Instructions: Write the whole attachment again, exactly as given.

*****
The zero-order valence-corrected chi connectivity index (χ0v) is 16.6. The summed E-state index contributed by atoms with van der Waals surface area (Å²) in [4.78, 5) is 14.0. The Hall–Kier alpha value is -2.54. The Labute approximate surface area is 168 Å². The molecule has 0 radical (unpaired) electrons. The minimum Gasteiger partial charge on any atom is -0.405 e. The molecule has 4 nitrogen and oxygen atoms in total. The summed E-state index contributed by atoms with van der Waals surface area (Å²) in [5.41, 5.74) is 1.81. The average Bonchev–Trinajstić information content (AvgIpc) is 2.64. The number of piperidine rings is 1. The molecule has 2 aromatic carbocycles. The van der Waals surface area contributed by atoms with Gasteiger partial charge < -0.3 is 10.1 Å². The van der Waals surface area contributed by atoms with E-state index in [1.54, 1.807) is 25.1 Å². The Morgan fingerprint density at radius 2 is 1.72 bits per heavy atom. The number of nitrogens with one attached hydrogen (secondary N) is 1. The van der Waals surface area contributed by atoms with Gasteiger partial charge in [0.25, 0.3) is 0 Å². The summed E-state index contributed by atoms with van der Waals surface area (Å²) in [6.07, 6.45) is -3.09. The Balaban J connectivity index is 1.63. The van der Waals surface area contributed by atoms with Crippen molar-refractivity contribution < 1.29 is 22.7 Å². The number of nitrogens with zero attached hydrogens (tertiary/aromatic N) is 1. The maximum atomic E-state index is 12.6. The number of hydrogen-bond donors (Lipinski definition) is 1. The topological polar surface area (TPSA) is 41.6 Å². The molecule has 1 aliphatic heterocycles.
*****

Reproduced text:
The zero-order valence-corrected chi connectivity index (χ0v) is 16.6. The summed E-state index contributed by atoms with van der Waals surface area (Å²) in [4.78, 5) is 14.0. The Hall–Kier alpha value is -2.54. The Labute approximate surface area is 168 Å². The molecule has 0 radical (unpaired) electrons. The minimum Gasteiger partial charge on any atom is -0.405 e. The molecule has 4 nitrogen and oxygen atoms in total. The summed E-state index contributed by atoms with van der Waals surface area (Å²) in [5.41, 5.74) is 1.81. The average Bonchev–Trinajstić information content (AvgIpc) is 2.64. The number of piperidine rings is 1. The molecule has 2 aromatic carbocycles. The van der Waals surface area contributed by atoms with Gasteiger partial charge < -0.3 is 10.1 Å². The van der Waals surface area contributed by atoms with E-state index in [1.54, 1.807) is 25.1 Å². The Morgan fingerprint density at radius 2 is 1.72 bits per heavy atom. The number of nitrogens with one attached hydrogen (secondary N) is 1. The van der Waals surface area contributed by atoms with Gasteiger partial charge in [0.25, 0.3) is 0 Å². The summed E-state index contributed by atoms with van der Waals surface area (Å²) in [6.07, 6.45) is -3.09. The Balaban J connectivity index is 1.63. The van der Waals surface area contributed by atoms with Crippen molar-refractivity contribution < 1.29 is 22.7 Å². The number of nitrogens with zero attached hydrogens (tertiary/aromatic N) is 1. The maximum atomic E-state index is 12.6. The number of hydrogen-bond donors (Lipinski definition) is 1. The topological polar surface area (TPSA) is 41.6 Å². The molecule has 1 aliphatic heterocycles.